"We may be different in color or origin but we are connected in one way or another." -- Lower Elwha Klallam Chairwoman Frances Charles, Canoe Journey 2017
The Dreamer controversy got me thinking, about how we Natives are in fact more connected to immigrants than we might realize, or admit.
So I wrote a "song" about it. Here's my riff on it all:
First, I'm no fan of the barbs or memes that Indians are the only people who are not immigrants to the United States.
That may have been true in 1492 but unless you're a full-blooded Indian---the overwhelming majority of us aren't---you descend from immigrants too.
Speaking of 1492, there are oral accounts of Columbus' arrival to Haiti, wherein the "Indios" actually welcomed him and his people ashore. Indeed, as the image above suggests, America's Indigenous Peoples have generally been more inclusive of immigrants than we might believe.
So let's end all of the divisive rhetoric about "us" (Indians) versus "them" (immigrants).
Second, let's realize that birthright citizenship, as guaranteed by both the U.S. Constitution's 14th Amendment and 8 U.S.C. 1401, is a tie that binds certain undocumented persons---like so-called anchor babies---and Indians.
Simply, if you are "a person born in the United States," you are a citizen of the United States. 8 U.S.C. 1401(a). Anchor babies, i.e., born unto the land, are United States citizens even though their parents may be "unauthorized." Id.
Likewise, if you are "a person born in the United States to a member of an Indian, Eskimo, Aleutian, or other aboriginal tribe," you are a citizen of the United States (8 U.S.C. 1401(b)). Indian babies, born unto the land, are also United States citizens under federal law (id.), and may also be a Tribal citizen under many Tribal laws like IRA constitutions that guarantee citizenship at birth.
Third, let's recognize that Indians also immigrate, from one tribal nation to another, through a process called relinquishment. With tribal peoples having inter-married for generations, it is very common for an Indian to have ancestral ties to multiple tribal nations.
In this day and age, Indians are frequently relinquishing their citizenship with one tribal nation, and becoming a citizen of another. Although this mode of immigration is often fueled by per capita dollars, it is nonetheless an Indian's prerogative to relinquish and enroll elsewhere.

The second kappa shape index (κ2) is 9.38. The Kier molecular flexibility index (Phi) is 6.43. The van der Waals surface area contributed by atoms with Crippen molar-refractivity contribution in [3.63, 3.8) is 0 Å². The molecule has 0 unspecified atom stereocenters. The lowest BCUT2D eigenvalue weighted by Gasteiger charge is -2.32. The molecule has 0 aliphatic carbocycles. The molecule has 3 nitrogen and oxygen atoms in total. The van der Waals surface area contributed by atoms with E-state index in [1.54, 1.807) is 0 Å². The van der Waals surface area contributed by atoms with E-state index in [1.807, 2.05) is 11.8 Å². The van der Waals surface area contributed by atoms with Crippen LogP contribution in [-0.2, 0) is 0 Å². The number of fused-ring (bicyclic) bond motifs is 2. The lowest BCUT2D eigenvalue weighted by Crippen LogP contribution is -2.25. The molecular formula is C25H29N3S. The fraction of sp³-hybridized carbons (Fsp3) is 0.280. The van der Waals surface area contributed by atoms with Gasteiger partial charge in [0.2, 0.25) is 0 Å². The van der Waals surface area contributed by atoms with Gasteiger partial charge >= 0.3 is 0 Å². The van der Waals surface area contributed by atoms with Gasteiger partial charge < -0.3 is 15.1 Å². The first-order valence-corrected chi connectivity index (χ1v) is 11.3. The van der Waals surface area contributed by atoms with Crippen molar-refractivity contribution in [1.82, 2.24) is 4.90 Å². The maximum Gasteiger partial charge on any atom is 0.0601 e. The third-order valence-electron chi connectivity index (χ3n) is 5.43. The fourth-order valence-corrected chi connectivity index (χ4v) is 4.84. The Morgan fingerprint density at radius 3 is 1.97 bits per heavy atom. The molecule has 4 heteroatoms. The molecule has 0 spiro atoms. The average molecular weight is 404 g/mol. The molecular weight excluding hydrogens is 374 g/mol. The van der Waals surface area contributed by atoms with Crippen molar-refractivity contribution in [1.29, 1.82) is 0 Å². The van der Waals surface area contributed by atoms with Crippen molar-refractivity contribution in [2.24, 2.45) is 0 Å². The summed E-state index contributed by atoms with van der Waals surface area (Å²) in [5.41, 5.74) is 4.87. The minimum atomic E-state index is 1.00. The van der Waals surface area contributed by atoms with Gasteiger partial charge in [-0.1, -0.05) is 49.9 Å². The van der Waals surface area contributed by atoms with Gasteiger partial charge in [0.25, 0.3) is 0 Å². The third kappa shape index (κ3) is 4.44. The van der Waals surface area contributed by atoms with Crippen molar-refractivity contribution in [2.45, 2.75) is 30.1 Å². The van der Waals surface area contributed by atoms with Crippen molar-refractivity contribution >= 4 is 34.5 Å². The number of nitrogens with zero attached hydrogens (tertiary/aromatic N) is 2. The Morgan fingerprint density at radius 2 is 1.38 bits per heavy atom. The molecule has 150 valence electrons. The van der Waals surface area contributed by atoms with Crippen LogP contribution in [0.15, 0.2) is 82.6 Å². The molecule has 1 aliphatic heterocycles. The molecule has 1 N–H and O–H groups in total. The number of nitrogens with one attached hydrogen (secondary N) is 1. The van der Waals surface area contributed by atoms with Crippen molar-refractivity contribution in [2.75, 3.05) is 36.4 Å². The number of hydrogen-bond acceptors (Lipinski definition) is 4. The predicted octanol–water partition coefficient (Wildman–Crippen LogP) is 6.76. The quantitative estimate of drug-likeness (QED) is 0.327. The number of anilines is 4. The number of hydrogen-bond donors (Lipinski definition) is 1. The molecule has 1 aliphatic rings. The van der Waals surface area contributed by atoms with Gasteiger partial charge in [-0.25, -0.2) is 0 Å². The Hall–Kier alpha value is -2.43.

Fourth, let's also appreciate the potential commonality between Dreamers and too many Indians. Dreamers are persons who were brought to America as children by undocumented parents or others. To many Dreamers, America is the only home they have ever known.
Many Indian children are born away from their Tribe's homelands---as the United States has intended since 1887---but "brought home" to their Tribe and enrolled by their parents or others. To those Indians, their Tribe is the only home they have ever known. Now several of those Indians are being told, by "leaders" of their Tribe, that they don't belong; they are being disenrolled.
President Trump threat to deport 800,000 Dreamers after ending DACA makes me think of those Indians. Much like Autocrat #45, who stands poised to jettison Dreamers from their only home, tribal autocrats are today kicking out thousands and thousands of Indians from their only homes.
Unconscionably, what President Trump proposes to do, and what as many as 80 tribal autocrats (or autocracies) have already done, is to separate children from their parents and families, and nuclear families from their extended families; and to displace them all from their homes.
We as Native people, knowing full well the traumatic effects of separation and displacement, should raise our voice against the injustice we are witnessing throughout the land.
This is my immigration song.
Gabriel S. Galanda is the managing lawyer of Galanda Broadman, PLLC, in Seattle. Gabe is a descendant of the Nomlaki and Concow Tribes, belonging to the Round Valley Indian Tribes of Northern California. He is also of Austrian, Scandinavian and Portugese descent.